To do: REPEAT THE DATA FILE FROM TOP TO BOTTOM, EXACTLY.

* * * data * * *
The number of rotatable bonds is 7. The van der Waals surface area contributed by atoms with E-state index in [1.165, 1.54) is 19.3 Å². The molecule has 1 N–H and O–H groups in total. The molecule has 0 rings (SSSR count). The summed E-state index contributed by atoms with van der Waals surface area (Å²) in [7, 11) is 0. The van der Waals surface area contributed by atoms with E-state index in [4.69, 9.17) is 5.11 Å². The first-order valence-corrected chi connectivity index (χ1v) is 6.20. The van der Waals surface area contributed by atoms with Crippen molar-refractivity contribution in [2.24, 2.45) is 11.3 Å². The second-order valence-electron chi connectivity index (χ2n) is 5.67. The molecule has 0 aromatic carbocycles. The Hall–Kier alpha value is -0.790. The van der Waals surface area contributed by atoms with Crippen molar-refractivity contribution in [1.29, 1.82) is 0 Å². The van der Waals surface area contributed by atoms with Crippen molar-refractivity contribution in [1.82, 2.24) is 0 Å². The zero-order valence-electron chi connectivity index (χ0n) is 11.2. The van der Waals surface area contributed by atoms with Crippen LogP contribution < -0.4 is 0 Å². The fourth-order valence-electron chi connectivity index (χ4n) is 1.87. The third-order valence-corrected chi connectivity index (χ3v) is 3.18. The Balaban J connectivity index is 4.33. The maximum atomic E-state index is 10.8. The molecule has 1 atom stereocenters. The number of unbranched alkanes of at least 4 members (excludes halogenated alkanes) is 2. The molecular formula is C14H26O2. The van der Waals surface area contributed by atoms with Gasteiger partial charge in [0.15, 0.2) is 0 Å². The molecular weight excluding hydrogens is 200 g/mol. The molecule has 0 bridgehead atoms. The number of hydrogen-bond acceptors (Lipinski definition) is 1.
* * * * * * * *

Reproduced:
The number of rotatable bonds is 7. The van der Waals surface area contributed by atoms with E-state index in [1.165, 1.54) is 19.3 Å². The molecule has 1 N–H and O–H groups in total. The molecule has 0 rings (SSSR count). The summed E-state index contributed by atoms with van der Waals surface area (Å²) in [7, 11) is 0. The van der Waals surface area contributed by atoms with E-state index in [4.69, 9.17) is 5.11 Å². The first-order valence-corrected chi connectivity index (χ1v) is 6.20. The van der Waals surface area contributed by atoms with Crippen molar-refractivity contribution in [2.24, 2.45) is 11.3 Å². The second-order valence-electron chi connectivity index (χ2n) is 5.67. The molecule has 0 aromatic carbocycles. The Hall–Kier alpha value is -0.790. The van der Waals surface area contributed by atoms with Crippen molar-refractivity contribution in [1.29, 1.82) is 0 Å². The van der Waals surface area contributed by atoms with Crippen molar-refractivity contribution in [1.82, 2.24) is 0 Å². The zero-order valence-electron chi connectivity index (χ0n) is 11.2. The van der Waals surface area contributed by atoms with Crippen LogP contribution < -0.4 is 0 Å². The fourth-order valence-electron chi connectivity index (χ4n) is 1.87. The third-order valence-corrected chi connectivity index (χ3v) is 3.18. The Balaban J connectivity index is 4.33. The maximum atomic E-state index is 10.8. The molecule has 1 atom stereocenters. The number of unbranched alkanes of at least 4 members (excludes halogenated alkanes) is 2. The molecular formula is C14H26O2. The van der Waals surface area contributed by atoms with Gasteiger partial charge in [0.15, 0.2) is 0 Å². The molecular weight excluding hydrogens is 200 g/mol. The molecule has 0 bridgehead atoms. The number of hydrogen-bond acceptors (Lipinski definition) is 1.